Visitors to Opryland have found a happy surprise that has nothing to do with the entertainment attractions of the park itself.
They found souvenirs they’re still going to love when they get home with them, mementos of a trip to Tennessee that aren’t gimmicks and don’t have labels reading “Made in Hong Kong,” or Japan or Taiwan.
Among these are small, useful pottery pitchers, goblets and weed pots made right here in Middle Tennessee at Lewis Snyder’s Studio S in Murfreesboro. And we have the feeling that if they know about Studio S and its easy accessibility tourists would add it to the list of attractions they plan to see during their visit to Nashville.
A Kiln in the Silo
by Clara Hieronymus
The Tennessean, Better Living Section.
Sunday, May 27, 1973.
For one thing, the studio is built into a dairy barn which originally accommodated 22 dairy cows and had both silos and a hay loft.
The Snyders bought the barn property in 1967—the 15-year old structure was, they learned, the third barn to occupy that site, its predecessors having burned—and began transforming the building into a pottery, showroom, galleries, and classroom space.
They found 40 doors and 50 windows stored in the loft which they cleared for a large studio, turning the assortment of wooden doors into outdoor tables and using the window glass in a big new window wall.
The walls of the studio space are covered with monks cloth to accommodate circulating art shows. Beyond it is a big room now used as a carpenter shop; above it is a third story which, in time, will become a painting studio.
A long room that originally had a row of milking stanchions is now a ceramics studio and throwing room where the Opryland items and other pots are formed. Back of this is the kiln room, with one kiln set in a silo. It was a blustery, windy day when this writer visited Studio S, and the noise in the silo was puzzling though not really unpleasant and meant only that the wind, with playful, insistent abandon, was clattering the tin roof that capped the silo.
There are two gas-fired kilns, four electric kilns and, outside, a raku kiln. Snyder bought the frame of one of the large kilns, with its 26 cubic feet of interior space to accommodate big commercial pots, from a Gatlinburg potter, and then rebuilt the inside to his own specifications.
The studio turns out slab-thrown, molded and wheel-thrown pieces. Snyder has two full-time interns. Snyder’s own work is primarily sculptural, as compared with the planters, hanging pots, tumblers, pitchers, vases, etc., produced in the main studio, although he designs and supervises this work.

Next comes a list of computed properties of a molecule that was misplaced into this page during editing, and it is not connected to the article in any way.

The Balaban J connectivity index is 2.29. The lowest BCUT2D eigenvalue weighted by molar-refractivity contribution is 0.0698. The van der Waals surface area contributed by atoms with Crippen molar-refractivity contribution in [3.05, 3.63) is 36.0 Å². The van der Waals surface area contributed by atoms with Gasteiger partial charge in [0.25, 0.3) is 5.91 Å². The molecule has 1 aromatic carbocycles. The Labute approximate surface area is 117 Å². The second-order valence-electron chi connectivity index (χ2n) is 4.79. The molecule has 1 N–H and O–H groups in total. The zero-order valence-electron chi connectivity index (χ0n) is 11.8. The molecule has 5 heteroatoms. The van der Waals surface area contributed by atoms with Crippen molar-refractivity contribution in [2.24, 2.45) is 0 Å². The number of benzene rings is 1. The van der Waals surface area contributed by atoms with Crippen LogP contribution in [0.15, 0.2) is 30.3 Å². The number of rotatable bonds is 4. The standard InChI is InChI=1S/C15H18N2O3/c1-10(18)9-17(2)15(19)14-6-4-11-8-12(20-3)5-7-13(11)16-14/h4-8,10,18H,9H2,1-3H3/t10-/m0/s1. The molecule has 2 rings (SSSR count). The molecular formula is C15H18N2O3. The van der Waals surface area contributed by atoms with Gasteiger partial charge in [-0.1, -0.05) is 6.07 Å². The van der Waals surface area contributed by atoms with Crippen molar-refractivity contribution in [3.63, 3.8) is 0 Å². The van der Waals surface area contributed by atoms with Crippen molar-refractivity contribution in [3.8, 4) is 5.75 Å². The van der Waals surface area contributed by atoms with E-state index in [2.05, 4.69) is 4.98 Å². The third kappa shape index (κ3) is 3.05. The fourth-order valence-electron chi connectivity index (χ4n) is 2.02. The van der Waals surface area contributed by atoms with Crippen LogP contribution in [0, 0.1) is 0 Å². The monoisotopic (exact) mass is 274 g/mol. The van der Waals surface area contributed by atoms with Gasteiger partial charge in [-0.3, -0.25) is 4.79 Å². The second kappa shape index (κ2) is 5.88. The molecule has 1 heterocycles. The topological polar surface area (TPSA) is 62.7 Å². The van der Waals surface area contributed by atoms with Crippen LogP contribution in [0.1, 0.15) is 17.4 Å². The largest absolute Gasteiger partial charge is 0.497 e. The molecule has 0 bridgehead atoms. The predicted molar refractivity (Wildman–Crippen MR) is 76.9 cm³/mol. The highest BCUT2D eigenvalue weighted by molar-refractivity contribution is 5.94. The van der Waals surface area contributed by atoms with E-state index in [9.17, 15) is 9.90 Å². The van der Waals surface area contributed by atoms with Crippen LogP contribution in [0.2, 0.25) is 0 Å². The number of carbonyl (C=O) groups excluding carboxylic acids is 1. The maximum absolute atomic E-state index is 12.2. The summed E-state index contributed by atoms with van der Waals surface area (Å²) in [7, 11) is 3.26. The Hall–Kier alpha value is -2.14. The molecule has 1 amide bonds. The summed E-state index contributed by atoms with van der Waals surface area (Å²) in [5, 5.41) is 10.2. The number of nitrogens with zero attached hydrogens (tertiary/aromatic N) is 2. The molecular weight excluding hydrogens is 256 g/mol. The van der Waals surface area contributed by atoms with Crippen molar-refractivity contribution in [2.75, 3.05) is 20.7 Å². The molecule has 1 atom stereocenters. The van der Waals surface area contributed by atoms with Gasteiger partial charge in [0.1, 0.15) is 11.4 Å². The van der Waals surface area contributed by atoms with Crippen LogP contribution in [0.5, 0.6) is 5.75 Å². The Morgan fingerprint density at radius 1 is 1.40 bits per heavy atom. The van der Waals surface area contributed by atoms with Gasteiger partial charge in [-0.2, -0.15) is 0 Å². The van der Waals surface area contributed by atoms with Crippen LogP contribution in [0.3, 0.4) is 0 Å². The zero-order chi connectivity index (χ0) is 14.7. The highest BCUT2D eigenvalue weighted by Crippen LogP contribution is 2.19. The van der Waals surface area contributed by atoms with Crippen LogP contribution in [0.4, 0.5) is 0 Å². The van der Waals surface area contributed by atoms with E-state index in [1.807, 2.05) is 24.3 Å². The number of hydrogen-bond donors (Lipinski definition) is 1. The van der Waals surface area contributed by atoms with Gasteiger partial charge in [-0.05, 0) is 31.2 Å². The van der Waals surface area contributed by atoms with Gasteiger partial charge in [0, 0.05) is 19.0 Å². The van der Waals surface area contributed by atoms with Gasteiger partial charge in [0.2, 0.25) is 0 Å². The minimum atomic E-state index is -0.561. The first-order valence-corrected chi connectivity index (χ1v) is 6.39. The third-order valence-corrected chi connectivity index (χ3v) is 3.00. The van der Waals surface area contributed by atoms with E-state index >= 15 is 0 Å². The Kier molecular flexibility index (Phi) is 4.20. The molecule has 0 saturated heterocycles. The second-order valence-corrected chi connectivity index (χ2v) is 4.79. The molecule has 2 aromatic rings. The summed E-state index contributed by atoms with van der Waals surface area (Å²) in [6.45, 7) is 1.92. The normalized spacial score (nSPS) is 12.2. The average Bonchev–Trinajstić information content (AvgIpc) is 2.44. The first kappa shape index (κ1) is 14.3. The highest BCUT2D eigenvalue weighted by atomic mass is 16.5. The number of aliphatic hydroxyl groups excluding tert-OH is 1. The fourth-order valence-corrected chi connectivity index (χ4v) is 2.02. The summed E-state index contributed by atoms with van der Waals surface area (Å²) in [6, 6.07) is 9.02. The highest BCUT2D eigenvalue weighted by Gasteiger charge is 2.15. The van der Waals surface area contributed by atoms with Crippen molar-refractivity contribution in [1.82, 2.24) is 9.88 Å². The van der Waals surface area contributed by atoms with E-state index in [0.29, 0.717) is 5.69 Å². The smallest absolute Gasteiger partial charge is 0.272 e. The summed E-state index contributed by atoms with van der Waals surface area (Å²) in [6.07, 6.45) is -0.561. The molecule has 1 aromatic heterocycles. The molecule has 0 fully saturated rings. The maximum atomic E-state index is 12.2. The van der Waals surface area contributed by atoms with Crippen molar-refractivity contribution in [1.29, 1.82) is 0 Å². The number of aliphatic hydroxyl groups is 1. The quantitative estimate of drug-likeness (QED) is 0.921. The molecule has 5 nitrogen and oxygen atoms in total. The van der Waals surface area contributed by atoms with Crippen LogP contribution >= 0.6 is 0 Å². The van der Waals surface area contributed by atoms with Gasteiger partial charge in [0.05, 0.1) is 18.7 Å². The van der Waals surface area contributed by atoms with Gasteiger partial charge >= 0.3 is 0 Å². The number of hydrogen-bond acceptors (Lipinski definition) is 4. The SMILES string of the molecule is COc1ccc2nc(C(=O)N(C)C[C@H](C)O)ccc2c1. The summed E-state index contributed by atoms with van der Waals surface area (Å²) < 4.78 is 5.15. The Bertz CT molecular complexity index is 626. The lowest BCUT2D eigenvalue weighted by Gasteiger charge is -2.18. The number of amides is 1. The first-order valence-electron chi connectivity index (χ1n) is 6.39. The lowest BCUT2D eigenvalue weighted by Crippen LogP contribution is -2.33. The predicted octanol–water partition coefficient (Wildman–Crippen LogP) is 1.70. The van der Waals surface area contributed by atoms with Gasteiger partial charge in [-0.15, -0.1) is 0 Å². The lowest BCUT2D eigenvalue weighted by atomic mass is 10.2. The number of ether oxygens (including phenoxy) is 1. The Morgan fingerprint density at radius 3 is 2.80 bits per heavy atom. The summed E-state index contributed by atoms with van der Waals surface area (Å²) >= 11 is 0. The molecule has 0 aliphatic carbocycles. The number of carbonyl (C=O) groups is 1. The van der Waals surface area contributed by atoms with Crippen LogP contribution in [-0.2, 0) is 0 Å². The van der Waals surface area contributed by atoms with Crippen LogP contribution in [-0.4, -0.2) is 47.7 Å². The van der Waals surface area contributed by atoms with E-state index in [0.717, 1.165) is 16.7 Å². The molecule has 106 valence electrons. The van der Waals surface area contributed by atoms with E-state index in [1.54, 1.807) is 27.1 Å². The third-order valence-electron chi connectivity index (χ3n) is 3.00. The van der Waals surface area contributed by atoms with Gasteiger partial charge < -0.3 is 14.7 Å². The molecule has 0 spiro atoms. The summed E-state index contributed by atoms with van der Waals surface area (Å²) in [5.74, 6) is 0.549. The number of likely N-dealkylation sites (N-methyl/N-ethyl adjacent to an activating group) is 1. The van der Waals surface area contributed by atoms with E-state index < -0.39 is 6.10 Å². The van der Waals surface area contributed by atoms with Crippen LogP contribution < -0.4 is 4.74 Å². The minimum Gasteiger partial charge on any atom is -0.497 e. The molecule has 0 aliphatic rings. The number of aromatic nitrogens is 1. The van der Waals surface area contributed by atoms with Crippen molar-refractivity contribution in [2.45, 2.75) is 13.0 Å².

He has plans to add a metal work shop, and a wood deck at back where glass blowing can be done.
Studio S, incidentally, uses clay from Tennessee, Georgia, and Kentucky, blending them in various proportions for texture, malleability and color. The Opryland pieces, for example, have an identifiable color shade, plus a special Opryland banding motif.
Most of the first floor is used as a sales gallery and showroom, finished inside and out with western red cedar—Snyder estimates he has used nearly 5,000 board feet of the handsome wood which has been left unstained to weather naturally.
A fish pond and a sculpture garden at front are enclosed with a board fence. Mrs. Snyder, who serves as the studio manager, says the children ice-skated on the small pond last winter!
Snyder designed the remodeled barn, with the help of architect Morris Parker; his uncle, Aaron Snyder, did the carpentry.
An 18 by 10-foot window dramatizes the front of the structure. The clay and glass lanterns and special glass work in Studio S were done by Clay Hawes who is the technical director and drama instructor at MTSU and has his own glass crafts shop.
Children’s’ art classes on Saturday are taught by Linda Lane. Judy Chamberlain teaches pottery classes and works part-time as a potter. Full-time pottery interns are Richard Glaze and Bob Croy.
The public is invited to Studio S today from 1 to 5 p.m. for the opening of a two-man, month long exhibit of paintings by Michael Gibson and paintings and prints by Kathryn Nelson.
The work will remain up through June 23 and may be seen on Sundays from 1 to 5 p.m. and Monday through Saturday from 9 a.m. to 5 p.m. There is no admission charge.
To reach Studio S, go Nashville Highway (Murfreesboro Rd.) to the outskirts of Murfreesboro, then left on Battleground Dr. to Avon Rd. If you get lost, call the Snider’s at (615) 896-0798 for additional directions.
Lewis & Eric Snyder